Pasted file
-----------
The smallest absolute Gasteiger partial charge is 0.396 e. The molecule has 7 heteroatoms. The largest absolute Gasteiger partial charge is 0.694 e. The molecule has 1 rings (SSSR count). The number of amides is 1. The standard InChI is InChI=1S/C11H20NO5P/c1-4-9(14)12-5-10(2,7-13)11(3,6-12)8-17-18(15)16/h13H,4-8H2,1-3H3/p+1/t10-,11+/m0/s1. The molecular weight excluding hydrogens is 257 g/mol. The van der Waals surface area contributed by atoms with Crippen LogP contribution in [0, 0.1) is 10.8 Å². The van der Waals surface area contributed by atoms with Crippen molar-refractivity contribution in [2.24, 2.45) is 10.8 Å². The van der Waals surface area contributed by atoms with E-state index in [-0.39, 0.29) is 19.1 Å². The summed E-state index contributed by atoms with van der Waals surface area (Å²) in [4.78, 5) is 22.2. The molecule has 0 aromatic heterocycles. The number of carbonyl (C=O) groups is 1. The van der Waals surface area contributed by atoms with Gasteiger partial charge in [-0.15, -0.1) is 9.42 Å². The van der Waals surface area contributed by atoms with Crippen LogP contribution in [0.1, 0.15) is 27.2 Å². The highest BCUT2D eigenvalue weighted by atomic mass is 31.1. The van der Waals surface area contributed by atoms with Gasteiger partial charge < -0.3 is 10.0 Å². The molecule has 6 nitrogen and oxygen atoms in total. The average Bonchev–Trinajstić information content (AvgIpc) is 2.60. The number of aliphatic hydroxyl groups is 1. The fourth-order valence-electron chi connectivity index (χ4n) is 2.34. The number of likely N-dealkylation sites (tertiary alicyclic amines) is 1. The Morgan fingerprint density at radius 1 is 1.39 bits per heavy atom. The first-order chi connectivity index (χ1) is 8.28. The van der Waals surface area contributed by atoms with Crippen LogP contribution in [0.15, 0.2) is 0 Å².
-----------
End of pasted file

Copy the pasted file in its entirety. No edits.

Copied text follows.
The smallest absolute Gasteiger partial charge is 0.396 e. The molecule has 7 heteroatoms. The largest absolute Gasteiger partial charge is 0.694 e. The molecule has 1 rings (SSSR count). The number of amides is 1. The standard InChI is InChI=1S/C11H20NO5P/c1-4-9(14)12-5-10(2,7-13)11(3,6-12)8-17-18(15)16/h13H,4-8H2,1-3H3/p+1/t10-,11+/m0/s1. The molecular weight excluding hydrogens is 257 g/mol. The van der Waals surface area contributed by atoms with Crippen LogP contribution in [0, 0.1) is 10.8 Å². The van der Waals surface area contributed by atoms with Crippen molar-refractivity contribution in [2.24, 2.45) is 10.8 Å². The van der Waals surface area contributed by atoms with E-state index in [-0.39, 0.29) is 19.1 Å². The summed E-state index contributed by atoms with van der Waals surface area (Å²) in [4.78, 5) is 22.2. The molecule has 0 aromatic heterocycles. The number of carbonyl (C=O) groups is 1. The van der Waals surface area contributed by atoms with Gasteiger partial charge in [-0.15, -0.1) is 9.42 Å². The van der Waals surface area contributed by atoms with Crippen LogP contribution in [0.1, 0.15) is 27.2 Å². The highest BCUT2D eigenvalue weighted by atomic mass is 31.1. The van der Waals surface area contributed by atoms with Gasteiger partial charge < -0.3 is 10.0 Å². The molecule has 6 nitrogen and oxygen atoms in total. The average Bonchev–Trinajstić information content (AvgIpc) is 2.60. The number of aliphatic hydroxyl groups is 1. The fourth-order valence-electron chi connectivity index (χ4n) is 2.34. The number of likely N-dealkylation sites (tertiary alicyclic amines) is 1. The Morgan fingerprint density at radius 1 is 1.39 bits per heavy atom. The first-order chi connectivity index (χ1) is 8.28. The van der Waals surface area contributed by atoms with Crippen LogP contribution in [0.15, 0.2) is 0 Å².